Ohio’s gaming regulator is instructing operators to cease any promotions that offer a sports-betting inducement that is connected to a non-gaming transaction and proposing rules to eliminate any uncertainty to that effect.
The Ohio Casino Control Commission (OCCC) sent a bulletin to industry stakeholders Wednesday (June 28) regarding changes to the commission’s frequently asked questions and a proposed rule change dealing with gaming inducements.
The new rule would prohibit operators from offering a promotion or bonus in connection to or as the result of a non-gaming consumer transaction.
In a statement, the commission made clear that it already believes these types of bonuses are not permitted, and requested all operators to confirm that they either do not offer or will have ceased offering these types of promotions by July 7.
“Although the commission considers these types of promotions to be impermissible, and directs all operators to immediately cease these promotions, the commission is aware that further administrative rules in this area would assist the industry in ensuring compliance with Ohio law,” wrote Andromeda Morrison, general counsel for the commission, in a message to stakeholders.
The move comes, at least in part, in response to a promotional offering by Fanatics in May, during its beta launch in Ohio.
The company offered its sports merchandise customers a free bet on the Fanatics Sportsbook equal to the cost of their merchandise purchase.
The OCCC quickly registered its disapproval of the promotion, and it was swiftly removed from the Fanatics site.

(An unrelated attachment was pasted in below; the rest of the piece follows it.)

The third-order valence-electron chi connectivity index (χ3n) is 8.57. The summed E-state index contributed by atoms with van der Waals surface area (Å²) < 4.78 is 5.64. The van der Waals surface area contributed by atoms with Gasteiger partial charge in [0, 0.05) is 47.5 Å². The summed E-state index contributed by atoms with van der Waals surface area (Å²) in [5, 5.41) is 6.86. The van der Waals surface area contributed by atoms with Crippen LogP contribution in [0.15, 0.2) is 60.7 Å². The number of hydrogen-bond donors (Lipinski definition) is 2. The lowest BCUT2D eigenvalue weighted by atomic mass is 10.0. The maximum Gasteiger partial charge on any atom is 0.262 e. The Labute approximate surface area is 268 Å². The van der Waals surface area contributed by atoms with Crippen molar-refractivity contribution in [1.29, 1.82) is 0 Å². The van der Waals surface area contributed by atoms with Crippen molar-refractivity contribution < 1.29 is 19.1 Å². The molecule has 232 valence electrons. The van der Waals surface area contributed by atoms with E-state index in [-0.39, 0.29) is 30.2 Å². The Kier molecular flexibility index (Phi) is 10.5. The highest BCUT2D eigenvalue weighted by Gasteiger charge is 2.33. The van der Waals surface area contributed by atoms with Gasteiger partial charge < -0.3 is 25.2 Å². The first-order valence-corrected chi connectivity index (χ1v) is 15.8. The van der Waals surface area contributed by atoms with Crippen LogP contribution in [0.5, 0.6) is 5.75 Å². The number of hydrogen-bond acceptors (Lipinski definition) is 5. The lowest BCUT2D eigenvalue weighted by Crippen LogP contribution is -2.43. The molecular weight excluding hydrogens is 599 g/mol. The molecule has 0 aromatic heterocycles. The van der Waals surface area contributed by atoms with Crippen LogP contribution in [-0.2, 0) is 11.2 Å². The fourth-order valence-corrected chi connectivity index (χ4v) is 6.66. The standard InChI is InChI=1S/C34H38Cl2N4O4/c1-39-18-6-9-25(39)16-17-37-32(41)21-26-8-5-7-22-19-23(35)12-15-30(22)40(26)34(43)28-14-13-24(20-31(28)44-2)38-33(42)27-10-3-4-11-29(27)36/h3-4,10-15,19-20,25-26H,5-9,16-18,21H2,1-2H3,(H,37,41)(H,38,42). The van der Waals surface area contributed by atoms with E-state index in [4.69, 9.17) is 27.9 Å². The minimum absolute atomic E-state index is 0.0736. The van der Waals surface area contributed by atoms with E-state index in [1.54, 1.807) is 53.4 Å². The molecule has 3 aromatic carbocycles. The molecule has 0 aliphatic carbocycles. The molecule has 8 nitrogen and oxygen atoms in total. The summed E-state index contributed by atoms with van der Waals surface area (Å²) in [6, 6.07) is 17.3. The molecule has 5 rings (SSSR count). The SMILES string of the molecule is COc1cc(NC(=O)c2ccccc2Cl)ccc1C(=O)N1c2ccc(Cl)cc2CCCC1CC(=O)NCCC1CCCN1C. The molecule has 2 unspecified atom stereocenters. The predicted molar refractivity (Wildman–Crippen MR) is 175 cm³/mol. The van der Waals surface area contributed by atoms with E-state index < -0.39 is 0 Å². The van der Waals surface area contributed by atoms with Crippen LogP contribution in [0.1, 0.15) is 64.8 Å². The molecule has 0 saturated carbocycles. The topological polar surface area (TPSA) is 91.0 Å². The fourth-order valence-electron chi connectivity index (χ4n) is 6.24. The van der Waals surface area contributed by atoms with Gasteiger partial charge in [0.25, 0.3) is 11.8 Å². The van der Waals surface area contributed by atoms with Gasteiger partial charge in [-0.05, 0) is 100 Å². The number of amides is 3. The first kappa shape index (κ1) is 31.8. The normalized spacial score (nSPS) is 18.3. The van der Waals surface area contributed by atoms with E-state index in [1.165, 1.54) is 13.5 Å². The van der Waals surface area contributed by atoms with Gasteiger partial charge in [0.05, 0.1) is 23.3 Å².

“Promotions targeted to consumers based on non-gaming consumer transactions contribute to the normalization of gambling and threaten the integrity of sports gaming by increasing the risk of problem gambling,” the commission wrote in an update to the FAQ on its website.
“Accordingly … the executive director has determined that these types of promotions undermine the integrity of sports gaming in Ohio and may not be offered in Ohio.”
According to the OCCC, “a consumer may not receive a promotion where they ‘earn,’ ‘unlock,’ ‘qualify for,’ or otherwise receive the promotion as a result of the consumer purchase. This includes promotions where a consumer transaction is ‘matched’ for a bonus by the operator.”
In addition, even without the offer of a bonus, advertising that accompanies non-gaming purchases would be subject to responsible gambling requirements.
“Moreover, these types of promotions, triggered to consumers based upon their purchase, are not “generally available” and are instead direct advertisements targeting a specific consumer,” Morrison wrote in the bulletin.
“As such, even if these promotions were otherwise permitted, they would need to meet the requirements in Ohio Adm. Code 3775-16-08 including the ability to opt out of future offers, age verification, and ensuring the consumer is not a participant in an exclusion program.”